How do we know that vertical angles are congruent, other than “my teacher told me”, or “the dynamic geometry software convinces me”. (Even though we did let our dynamic geometry software convince us, as most students had not before seen measured vertical angles move.)

Students worked individually first. I monitored their work.

How many times have you heard a student say that they don’t know where to start when writing a proof?

Can the leveled learning progression that Jill Gough (@jgough) and I have written for construct a viable argument and critique the reasoning of others help?

What information is given (or implied) in the diagram?

One student marked given information on the diagram so that she could understand it.

Another student is on her way to establishing given information and is working on communicating why her conjecture must be true.

Another student uses his given information and can get to m∠2=m∠4 but should probably show that m∠2+m∠3=m∠3+m∠4 more directly.

Without realizing it, another student is on her way to establishing the Congruent Supplements Theorem. We can see from her work that she used some angle measures to make sense of why vertical angles have to be congruent.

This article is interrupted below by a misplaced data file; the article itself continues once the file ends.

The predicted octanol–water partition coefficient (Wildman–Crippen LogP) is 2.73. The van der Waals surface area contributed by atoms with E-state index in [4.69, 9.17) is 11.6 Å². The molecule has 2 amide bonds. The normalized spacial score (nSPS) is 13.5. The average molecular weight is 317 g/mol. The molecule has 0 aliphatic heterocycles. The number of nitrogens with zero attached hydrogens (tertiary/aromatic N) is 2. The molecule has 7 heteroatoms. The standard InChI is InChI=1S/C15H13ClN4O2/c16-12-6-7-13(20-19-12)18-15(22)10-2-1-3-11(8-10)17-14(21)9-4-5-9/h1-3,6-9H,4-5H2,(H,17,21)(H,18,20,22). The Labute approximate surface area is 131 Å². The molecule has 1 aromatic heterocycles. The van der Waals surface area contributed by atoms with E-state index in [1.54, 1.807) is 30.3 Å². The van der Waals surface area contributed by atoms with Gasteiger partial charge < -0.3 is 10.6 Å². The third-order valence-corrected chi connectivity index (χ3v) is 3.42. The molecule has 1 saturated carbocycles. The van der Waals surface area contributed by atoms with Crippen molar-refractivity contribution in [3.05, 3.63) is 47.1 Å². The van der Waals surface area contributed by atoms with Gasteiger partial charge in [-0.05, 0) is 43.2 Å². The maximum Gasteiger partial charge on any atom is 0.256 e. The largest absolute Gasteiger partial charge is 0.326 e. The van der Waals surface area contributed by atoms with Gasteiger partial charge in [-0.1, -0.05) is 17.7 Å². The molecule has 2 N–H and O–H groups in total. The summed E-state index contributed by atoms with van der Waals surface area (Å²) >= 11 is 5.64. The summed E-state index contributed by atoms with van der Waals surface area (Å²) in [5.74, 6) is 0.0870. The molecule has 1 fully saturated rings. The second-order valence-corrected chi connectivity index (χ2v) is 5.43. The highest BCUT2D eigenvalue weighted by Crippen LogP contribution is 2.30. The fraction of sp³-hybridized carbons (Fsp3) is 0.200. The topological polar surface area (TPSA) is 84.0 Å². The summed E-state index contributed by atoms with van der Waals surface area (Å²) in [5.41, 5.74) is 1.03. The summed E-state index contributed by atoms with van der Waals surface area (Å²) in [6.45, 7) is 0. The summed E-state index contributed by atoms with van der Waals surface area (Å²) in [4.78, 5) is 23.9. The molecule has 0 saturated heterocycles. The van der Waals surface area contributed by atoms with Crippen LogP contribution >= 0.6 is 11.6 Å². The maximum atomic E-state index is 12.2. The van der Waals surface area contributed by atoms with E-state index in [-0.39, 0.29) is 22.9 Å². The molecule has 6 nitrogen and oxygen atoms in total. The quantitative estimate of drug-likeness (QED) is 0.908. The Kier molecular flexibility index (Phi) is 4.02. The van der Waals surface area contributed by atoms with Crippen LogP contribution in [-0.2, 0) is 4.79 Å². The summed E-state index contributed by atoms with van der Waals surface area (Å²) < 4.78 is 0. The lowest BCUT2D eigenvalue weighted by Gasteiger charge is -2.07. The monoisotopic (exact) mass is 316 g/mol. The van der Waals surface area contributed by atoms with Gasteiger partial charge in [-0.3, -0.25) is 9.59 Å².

And another student with a “congruent supplements” argument but not written exactly the same way.

So 1 of the 31 students suggested that vertical angles are congruent because of a reflection.

What information do we need to know to define a reflection?

An object and a line.

So about what line are you reflecting ∠2 or ∠4 to show that the figures are congruent?

By the time I had made it around the room again, TL had decided that the angles should be reflected about the angle bisector of ∠3 and ∠1.

When we were ready for the whole class discussion, we started with the progression of traditional Euclidean proofs – letting each student I called on adding a bit more to the argument. Then we considered TL’s proof with rigid motions.

His argument makes sense to the class – and in fact if we test the conjecture using technology we can see that it is true:

But I wonder how we can prove the angle bisector of ∠1 is collinear with the angle bisector of ∠3 without technology. Maybe an indirect proof would work?

So is there another rigid motion that would let us show the congruence of vertical angles?

A rotation?

A rotation of what object about what point using how many degrees?

And so, together, we came up with the following argument to show that vertical angles are congruent using a rotation.

And so the journey continues … learning more about transformational geometry every day from my students, who see geometry unfold differently than I, because their study of geometry started with rigid motions.